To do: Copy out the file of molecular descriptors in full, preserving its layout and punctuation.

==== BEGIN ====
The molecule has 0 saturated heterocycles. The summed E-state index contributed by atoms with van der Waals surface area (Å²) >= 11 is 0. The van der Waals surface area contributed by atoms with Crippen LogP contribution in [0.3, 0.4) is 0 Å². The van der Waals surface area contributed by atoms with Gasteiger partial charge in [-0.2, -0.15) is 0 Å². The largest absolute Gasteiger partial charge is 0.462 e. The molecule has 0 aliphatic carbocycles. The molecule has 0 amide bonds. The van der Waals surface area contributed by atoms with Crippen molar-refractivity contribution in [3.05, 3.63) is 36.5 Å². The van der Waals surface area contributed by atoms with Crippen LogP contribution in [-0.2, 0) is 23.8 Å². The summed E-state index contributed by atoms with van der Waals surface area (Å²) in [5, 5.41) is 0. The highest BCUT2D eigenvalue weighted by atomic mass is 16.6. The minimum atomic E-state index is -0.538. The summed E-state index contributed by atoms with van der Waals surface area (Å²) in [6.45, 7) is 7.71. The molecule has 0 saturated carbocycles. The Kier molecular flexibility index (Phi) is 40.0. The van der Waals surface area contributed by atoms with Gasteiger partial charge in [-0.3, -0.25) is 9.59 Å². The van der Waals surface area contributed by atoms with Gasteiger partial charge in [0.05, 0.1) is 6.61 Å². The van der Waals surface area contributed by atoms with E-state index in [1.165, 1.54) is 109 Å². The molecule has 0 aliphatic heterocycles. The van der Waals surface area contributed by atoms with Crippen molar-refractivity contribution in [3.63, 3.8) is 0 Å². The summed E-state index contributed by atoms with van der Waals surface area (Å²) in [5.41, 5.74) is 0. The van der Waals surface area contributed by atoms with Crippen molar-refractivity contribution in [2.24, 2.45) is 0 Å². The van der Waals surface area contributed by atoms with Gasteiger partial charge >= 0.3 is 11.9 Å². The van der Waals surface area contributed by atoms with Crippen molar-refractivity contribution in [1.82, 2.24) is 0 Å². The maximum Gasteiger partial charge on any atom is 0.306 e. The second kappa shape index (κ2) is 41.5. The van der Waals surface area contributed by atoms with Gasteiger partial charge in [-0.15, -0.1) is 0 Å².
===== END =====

The molecule has 0 saturated heterocycles. The summed E-state index contributed by atoms with van der Waals surface area (Å²) >= 11 is 0. The van der Waals surface area contributed by atoms with Crippen LogP contribution in [0.3, 0.4) is 0 Å². The van der Waals surface area contributed by atoms with Gasteiger partial charge in [-0.2, -0.15) is 0 Å². The largest absolute Gasteiger partial charge is 0.462 e. The molecule has 0 aliphatic carbocycles. The molecule has 0 amide bonds. The van der Waals surface area contributed by atoms with Crippen molar-refractivity contribution in [3.05, 3.63) is 36.5 Å². The van der Waals surface area contributed by atoms with Crippen LogP contribution in [-0.2, 0) is 23.8 Å². The summed E-state index contributed by atoms with van der Waals surface area (Å²) in [5, 5.41) is 0. The highest BCUT2D eigenvalue weighted by atomic mass is 16.6. The minimum atomic E-state index is -0.538. The summed E-state index contributed by atoms with van der Waals surface area (Å²) in [6.45, 7) is 7.71. The molecule has 0 saturated carbocycles. The Kier molecular flexibility index (Phi) is 40.0. The van der Waals surface area contributed by atoms with Gasteiger partial charge in [-0.3, -0.25) is 9.59 Å². The van der Waals surface area contributed by atoms with Gasteiger partial charge in [0.05, 0.1) is 6.61 Å². The van der Waals surface area contributed by atoms with E-state index in [1.165, 1.54) is 109 Å². The molecule has 0 aliphatic heterocycles. The van der Waals surface area contributed by atoms with Crippen molar-refractivity contribution in [3.63, 3.8) is 0 Å². The summed E-state index contributed by atoms with van der Waals surface area (Å²) in [5.41, 5.74) is 0. The van der Waals surface area contributed by atoms with Crippen molar-refractivity contribution in [2.24, 2.45) is 0 Å². The van der Waals surface area contributed by atoms with Gasteiger partial charge >= 0.3 is 11.9 Å². The van der Waals surface area contributed by atoms with Crippen molar-refractivity contribution in [1.82, 2.24) is 0 Å². The maximum Gasteiger partial charge on any atom is 0.306 e. The second kappa shape index (κ2) is 41.5. The van der Waals surface area contributed by atoms with Gasteiger partial charge in [-0.15, -0.1) is 0 Å².